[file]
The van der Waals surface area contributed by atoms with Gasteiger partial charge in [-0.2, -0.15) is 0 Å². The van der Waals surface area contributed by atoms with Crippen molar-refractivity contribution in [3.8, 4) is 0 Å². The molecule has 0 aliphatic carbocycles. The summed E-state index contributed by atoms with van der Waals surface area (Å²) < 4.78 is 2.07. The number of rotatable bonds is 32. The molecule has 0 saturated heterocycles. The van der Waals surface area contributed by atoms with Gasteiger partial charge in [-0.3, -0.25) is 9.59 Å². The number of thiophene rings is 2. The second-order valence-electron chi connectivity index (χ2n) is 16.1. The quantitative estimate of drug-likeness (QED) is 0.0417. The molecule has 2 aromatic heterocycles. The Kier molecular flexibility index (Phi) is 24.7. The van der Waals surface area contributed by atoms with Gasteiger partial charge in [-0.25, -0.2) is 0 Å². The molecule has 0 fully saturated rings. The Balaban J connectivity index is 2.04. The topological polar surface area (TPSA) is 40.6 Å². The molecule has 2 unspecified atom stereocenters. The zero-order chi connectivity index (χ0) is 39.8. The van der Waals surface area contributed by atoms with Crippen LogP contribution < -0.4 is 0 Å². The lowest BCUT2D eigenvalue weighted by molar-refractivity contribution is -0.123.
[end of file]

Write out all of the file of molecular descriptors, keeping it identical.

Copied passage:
The van der Waals surface area contributed by atoms with Gasteiger partial charge in [-0.2, -0.15) is 0 Å². The van der Waals surface area contributed by atoms with Crippen molar-refractivity contribution in [3.8, 4) is 0 Å². The molecule has 0 aliphatic carbocycles. The summed E-state index contributed by atoms with van der Waals surface area (Å²) < 4.78 is 2.07. The number of rotatable bonds is 32. The molecule has 0 saturated heterocycles. The van der Waals surface area contributed by atoms with Gasteiger partial charge in [-0.3, -0.25) is 9.59 Å². The number of thiophene rings is 2. The second-order valence-electron chi connectivity index (χ2n) is 16.1. The quantitative estimate of drug-likeness (QED) is 0.0417. The molecule has 2 aromatic heterocycles. The Kier molecular flexibility index (Phi) is 24.7. The van der Waals surface area contributed by atoms with Gasteiger partial charge in [-0.25, -0.2) is 0 Å². The molecule has 0 fully saturated rings. The Balaban J connectivity index is 2.04. The topological polar surface area (TPSA) is 40.6 Å². The molecule has 2 unspecified atom stereocenters. The zero-order chi connectivity index (χ0) is 39.8. The van der Waals surface area contributed by atoms with Crippen LogP contribution < -0.4 is 0 Å². The lowest BCUT2D eigenvalue weighted by molar-refractivity contribution is -0.123.